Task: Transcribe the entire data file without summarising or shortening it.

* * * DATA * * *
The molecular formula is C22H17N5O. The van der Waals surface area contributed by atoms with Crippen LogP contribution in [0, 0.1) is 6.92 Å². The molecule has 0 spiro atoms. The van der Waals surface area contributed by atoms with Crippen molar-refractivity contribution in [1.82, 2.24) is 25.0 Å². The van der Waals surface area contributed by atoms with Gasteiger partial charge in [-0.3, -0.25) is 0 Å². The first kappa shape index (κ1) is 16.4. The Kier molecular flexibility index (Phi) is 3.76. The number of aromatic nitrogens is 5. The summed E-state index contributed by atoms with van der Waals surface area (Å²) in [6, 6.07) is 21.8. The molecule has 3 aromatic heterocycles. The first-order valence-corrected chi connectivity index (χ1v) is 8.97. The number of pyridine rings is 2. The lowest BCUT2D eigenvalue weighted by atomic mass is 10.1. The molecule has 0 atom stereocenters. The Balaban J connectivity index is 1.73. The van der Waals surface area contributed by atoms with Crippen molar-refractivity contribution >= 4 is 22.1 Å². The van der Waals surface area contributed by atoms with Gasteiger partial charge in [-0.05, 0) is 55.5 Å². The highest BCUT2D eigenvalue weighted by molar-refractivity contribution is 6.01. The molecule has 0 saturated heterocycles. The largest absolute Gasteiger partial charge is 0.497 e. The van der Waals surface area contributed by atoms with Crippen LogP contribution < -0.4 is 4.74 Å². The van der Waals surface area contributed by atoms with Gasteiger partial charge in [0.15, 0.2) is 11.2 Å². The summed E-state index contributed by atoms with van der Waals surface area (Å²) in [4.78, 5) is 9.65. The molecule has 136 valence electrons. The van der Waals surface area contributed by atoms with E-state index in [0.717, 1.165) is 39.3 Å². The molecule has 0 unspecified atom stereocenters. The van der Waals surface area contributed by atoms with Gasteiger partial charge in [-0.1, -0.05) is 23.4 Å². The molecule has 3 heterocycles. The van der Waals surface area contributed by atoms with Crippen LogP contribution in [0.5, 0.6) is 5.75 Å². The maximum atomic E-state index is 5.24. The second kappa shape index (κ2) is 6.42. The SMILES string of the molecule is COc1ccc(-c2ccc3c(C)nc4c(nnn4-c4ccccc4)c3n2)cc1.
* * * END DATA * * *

The molecular formula is C22H17N5O. The van der Waals surface area contributed by atoms with Crippen LogP contribution in [0, 0.1) is 6.92 Å². The molecule has 0 spiro atoms. The van der Waals surface area contributed by atoms with Crippen molar-refractivity contribution in [1.82, 2.24) is 25.0 Å². The van der Waals surface area contributed by atoms with Gasteiger partial charge in [-0.3, -0.25) is 0 Å². The first kappa shape index (κ1) is 16.4. The Kier molecular flexibility index (Phi) is 3.76. The number of aromatic nitrogens is 5. The summed E-state index contributed by atoms with van der Waals surface area (Å²) in [6, 6.07) is 21.8. The molecule has 3 aromatic heterocycles. The first-order valence-corrected chi connectivity index (χ1v) is 8.97. The number of pyridine rings is 2. The lowest BCUT2D eigenvalue weighted by atomic mass is 10.1. The molecule has 0 atom stereocenters. The Balaban J connectivity index is 1.73. The van der Waals surface area contributed by atoms with Crippen molar-refractivity contribution >= 4 is 22.1 Å². The van der Waals surface area contributed by atoms with Gasteiger partial charge in [-0.05, 0) is 55.5 Å². The highest BCUT2D eigenvalue weighted by molar-refractivity contribution is 6.01. The molecule has 0 saturated heterocycles. The largest absolute Gasteiger partial charge is 0.497 e. The van der Waals surface area contributed by atoms with Crippen LogP contribution < -0.4 is 4.74 Å². The van der Waals surface area contributed by atoms with Gasteiger partial charge in [0.15, 0.2) is 11.2 Å². The summed E-state index contributed by atoms with van der Waals surface area (Å²) in [4.78, 5) is 9.65. The molecule has 136 valence electrons. The van der Waals surface area contributed by atoms with E-state index in [0.717, 1.165) is 39.3 Å². The molecule has 0 unspecified atom stereocenters. The van der Waals surface area contributed by atoms with Gasteiger partial charge in [-0.1, -0.05) is 23.4 Å². The molecule has 3 heterocycles. The van der Waals surface area contributed by atoms with Crippen LogP contribution in [0.5, 0.6) is 5.75 Å². The maximum atomic E-state index is 5.24. The second kappa shape index (κ2) is 6.42. The SMILES string of the molecule is COc1ccc(-c2ccc3c(C)nc4c(nnn4-c4ccccc4)c3n2)cc1.